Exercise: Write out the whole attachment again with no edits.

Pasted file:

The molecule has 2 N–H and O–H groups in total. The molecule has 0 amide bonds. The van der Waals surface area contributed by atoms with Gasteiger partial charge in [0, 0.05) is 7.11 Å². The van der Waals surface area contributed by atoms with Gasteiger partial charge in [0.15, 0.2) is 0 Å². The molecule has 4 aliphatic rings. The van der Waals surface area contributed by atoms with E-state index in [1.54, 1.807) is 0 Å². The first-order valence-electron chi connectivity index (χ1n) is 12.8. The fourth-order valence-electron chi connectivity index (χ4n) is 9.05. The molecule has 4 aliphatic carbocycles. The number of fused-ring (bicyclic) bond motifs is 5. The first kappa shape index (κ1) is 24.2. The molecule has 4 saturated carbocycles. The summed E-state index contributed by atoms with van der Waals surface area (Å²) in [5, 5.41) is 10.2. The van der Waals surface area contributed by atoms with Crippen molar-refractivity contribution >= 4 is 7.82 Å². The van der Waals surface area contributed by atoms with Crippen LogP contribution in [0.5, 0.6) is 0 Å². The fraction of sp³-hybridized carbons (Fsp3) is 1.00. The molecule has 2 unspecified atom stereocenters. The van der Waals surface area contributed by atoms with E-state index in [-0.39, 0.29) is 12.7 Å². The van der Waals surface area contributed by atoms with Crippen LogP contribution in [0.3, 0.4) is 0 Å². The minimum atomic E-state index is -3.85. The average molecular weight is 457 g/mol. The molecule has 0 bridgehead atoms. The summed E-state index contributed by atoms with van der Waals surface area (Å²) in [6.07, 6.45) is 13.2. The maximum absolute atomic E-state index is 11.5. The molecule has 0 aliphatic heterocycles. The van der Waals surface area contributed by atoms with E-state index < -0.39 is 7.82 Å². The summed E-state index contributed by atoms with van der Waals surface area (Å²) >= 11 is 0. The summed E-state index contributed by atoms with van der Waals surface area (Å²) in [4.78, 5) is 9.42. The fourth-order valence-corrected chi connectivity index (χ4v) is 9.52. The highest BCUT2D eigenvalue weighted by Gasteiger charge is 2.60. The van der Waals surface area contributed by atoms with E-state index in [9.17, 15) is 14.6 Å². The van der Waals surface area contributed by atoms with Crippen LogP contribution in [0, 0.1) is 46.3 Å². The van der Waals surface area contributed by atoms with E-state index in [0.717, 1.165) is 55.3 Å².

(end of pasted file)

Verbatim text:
The molecule has 2 N–H and O–H groups in total. The molecule has 0 amide bonds. The van der Waals surface area contributed by atoms with Gasteiger partial charge in [0, 0.05) is 7.11 Å². The van der Waals surface area contributed by atoms with Gasteiger partial charge in [0.15, 0.2) is 0 Å². The molecule has 4 aliphatic rings. The van der Waals surface area contributed by atoms with E-state index in [1.54, 1.807) is 0 Å². The first-order valence-electron chi connectivity index (χ1n) is 12.8. The fourth-order valence-electron chi connectivity index (χ4n) is 9.05. The molecule has 4 aliphatic carbocycles. The number of fused-ring (bicyclic) bond motifs is 5. The first kappa shape index (κ1) is 24.2. The molecule has 4 saturated carbocycles. The summed E-state index contributed by atoms with van der Waals surface area (Å²) in [5, 5.41) is 10.2. The van der Waals surface area contributed by atoms with Crippen molar-refractivity contribution >= 4 is 7.82 Å². The van der Waals surface area contributed by atoms with Crippen LogP contribution in [0.5, 0.6) is 0 Å². The fraction of sp³-hybridized carbons (Fsp3) is 1.00. The molecule has 2 unspecified atom stereocenters. The van der Waals surface area contributed by atoms with E-state index in [-0.39, 0.29) is 12.7 Å². The van der Waals surface area contributed by atoms with Crippen LogP contribution in [0.3, 0.4) is 0 Å². The minimum atomic E-state index is -3.85. The average molecular weight is 457 g/mol. The molecule has 0 bridgehead atoms. The summed E-state index contributed by atoms with van der Waals surface area (Å²) in [6.07, 6.45) is 13.2. The maximum absolute atomic E-state index is 11.5. The molecule has 0 aliphatic heterocycles. The van der Waals surface area contributed by atoms with E-state index < -0.39 is 7.82 Å². The summed E-state index contributed by atoms with van der Waals surface area (Å²) >= 11 is 0. The summed E-state index contributed by atoms with van der Waals surface area (Å²) in [4.78, 5) is 9.42. The fourth-order valence-corrected chi connectivity index (χ4v) is 9.52. The highest BCUT2D eigenvalue weighted by Gasteiger charge is 2.60. The van der Waals surface area contributed by atoms with E-state index in [9.17, 15) is 14.6 Å². The van der Waals surface area contributed by atoms with Crippen LogP contribution in [0, 0.1) is 46.3 Å². The van der Waals surface area contributed by atoms with E-state index in [0.717, 1.165) is 55.3 Å².